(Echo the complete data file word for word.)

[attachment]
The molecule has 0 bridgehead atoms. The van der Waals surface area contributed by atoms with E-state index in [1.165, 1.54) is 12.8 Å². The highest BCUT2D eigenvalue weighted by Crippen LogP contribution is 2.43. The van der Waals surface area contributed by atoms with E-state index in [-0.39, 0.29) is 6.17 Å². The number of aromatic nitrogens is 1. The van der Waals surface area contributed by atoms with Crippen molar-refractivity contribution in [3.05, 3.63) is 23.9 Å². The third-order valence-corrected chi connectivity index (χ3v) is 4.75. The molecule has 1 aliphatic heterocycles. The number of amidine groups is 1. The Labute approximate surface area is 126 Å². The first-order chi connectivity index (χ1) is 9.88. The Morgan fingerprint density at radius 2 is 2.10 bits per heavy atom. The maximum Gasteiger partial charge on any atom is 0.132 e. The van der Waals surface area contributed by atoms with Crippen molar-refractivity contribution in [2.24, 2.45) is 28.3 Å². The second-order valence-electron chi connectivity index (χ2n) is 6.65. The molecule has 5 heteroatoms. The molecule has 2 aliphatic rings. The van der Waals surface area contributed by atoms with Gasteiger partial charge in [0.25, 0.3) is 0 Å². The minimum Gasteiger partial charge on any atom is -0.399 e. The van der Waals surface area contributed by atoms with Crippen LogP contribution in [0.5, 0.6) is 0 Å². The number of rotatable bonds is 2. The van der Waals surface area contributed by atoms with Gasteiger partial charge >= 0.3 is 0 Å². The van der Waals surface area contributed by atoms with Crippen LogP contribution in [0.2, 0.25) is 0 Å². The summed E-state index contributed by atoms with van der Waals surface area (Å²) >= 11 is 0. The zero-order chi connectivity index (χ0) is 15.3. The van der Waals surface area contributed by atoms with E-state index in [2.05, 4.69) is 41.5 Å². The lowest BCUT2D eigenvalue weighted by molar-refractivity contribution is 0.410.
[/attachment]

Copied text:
The molecule has 0 bridgehead atoms. The van der Waals surface area contributed by atoms with E-state index in [1.165, 1.54) is 12.8 Å². The highest BCUT2D eigenvalue weighted by Crippen LogP contribution is 2.43. The van der Waals surface area contributed by atoms with E-state index in [-0.39, 0.29) is 6.17 Å². The number of aromatic nitrogens is 1. The van der Waals surface area contributed by atoms with Crippen molar-refractivity contribution in [3.05, 3.63) is 23.9 Å². The third-order valence-corrected chi connectivity index (χ3v) is 4.75. The molecule has 1 aliphatic heterocycles. The number of amidine groups is 1. The Labute approximate surface area is 126 Å². The first-order chi connectivity index (χ1) is 9.88. The Morgan fingerprint density at radius 2 is 2.10 bits per heavy atom. The maximum Gasteiger partial charge on any atom is 0.132 e. The van der Waals surface area contributed by atoms with Crippen molar-refractivity contribution in [2.24, 2.45) is 28.3 Å². The second-order valence-electron chi connectivity index (χ2n) is 6.65. The molecule has 5 heteroatoms. The molecule has 2 aliphatic rings. The van der Waals surface area contributed by atoms with Gasteiger partial charge in [0.25, 0.3) is 0 Å². The minimum Gasteiger partial charge on any atom is -0.399 e. The van der Waals surface area contributed by atoms with Crippen LogP contribution in [0.5, 0.6) is 0 Å². The number of rotatable bonds is 2. The van der Waals surface area contributed by atoms with Gasteiger partial charge >= 0.3 is 0 Å². The van der Waals surface area contributed by atoms with Crippen LogP contribution in [0.2, 0.25) is 0 Å². The summed E-state index contributed by atoms with van der Waals surface area (Å²) >= 11 is 0. The zero-order chi connectivity index (χ0) is 15.3. The van der Waals surface area contributed by atoms with E-state index in [2.05, 4.69) is 41.5 Å². The lowest BCUT2D eigenvalue weighted by molar-refractivity contribution is 0.410.